By Mark McConville
THE HIDDEN beauty of an abandoned public baths dating from the early 1900s has been revealed in a series of stunning snaps.
The incredible images show the enormous room inside with tiled floors and walls, the striped pattern along the walls and the ornately designed ceilings.
Other striking shots show the locker rooms, protective railings to stop people falling from the upper balconies overlooking the huge hall and the red-brick exterior of the building.
The remarkable photographs were taken at Public Baths, Moseley in Birmingham, UK by an urban explorer who wished to remain anonymous.
“These images show you one of the most amazing closed spaces from the Edwardian Times,” they said.
“You can hear the happy noises of people enjoying the swimming pool that is still open inside the empty space.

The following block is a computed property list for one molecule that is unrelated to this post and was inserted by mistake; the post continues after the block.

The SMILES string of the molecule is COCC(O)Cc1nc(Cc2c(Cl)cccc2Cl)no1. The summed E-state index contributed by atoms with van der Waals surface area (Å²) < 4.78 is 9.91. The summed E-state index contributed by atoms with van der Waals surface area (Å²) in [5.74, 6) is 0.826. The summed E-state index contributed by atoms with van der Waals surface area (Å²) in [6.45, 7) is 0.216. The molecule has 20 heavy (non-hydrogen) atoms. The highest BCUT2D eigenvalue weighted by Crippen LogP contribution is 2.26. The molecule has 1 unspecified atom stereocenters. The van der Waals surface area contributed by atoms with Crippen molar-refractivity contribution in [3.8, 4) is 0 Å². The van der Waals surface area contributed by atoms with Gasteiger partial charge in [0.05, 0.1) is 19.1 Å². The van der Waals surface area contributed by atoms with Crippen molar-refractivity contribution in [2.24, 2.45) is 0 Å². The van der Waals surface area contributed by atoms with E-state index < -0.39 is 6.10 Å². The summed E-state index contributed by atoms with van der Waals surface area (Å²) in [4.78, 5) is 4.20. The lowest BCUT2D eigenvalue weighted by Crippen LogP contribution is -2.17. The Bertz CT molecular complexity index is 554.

“It was constructed in 1907 and is red brick and terracotta as well as being Grade II* listed. There is lots of architecture features throughout the building, which has been saved by the community and the hard work of the volunteers.
“It’s been threatened with closure many times but the community, the people refused to see it closed. Their determination is as amazing as the building itself.”
The baths were opened in 1907 as an addition to the Free Library (1895) forming a group of public buildings. Threat of closure has been averted with the swimming group taking over the swimming operation until 2021.
Options for the future are being explored and Historic England is providing a substantial repair grant for the Gala pool roof in conjunction with Birmingham City Council. The development phase of works has commenced.
“This is my favourite type of place to explore as it gives you a chance to see something you would never normally get to see and how it works,” added the urban explorer.
“The baths, which is joined a library, would have been one the places the community would have gone socially. Many people wouldn’t have had their own baths or drying facilities so they would have gone t places like this.”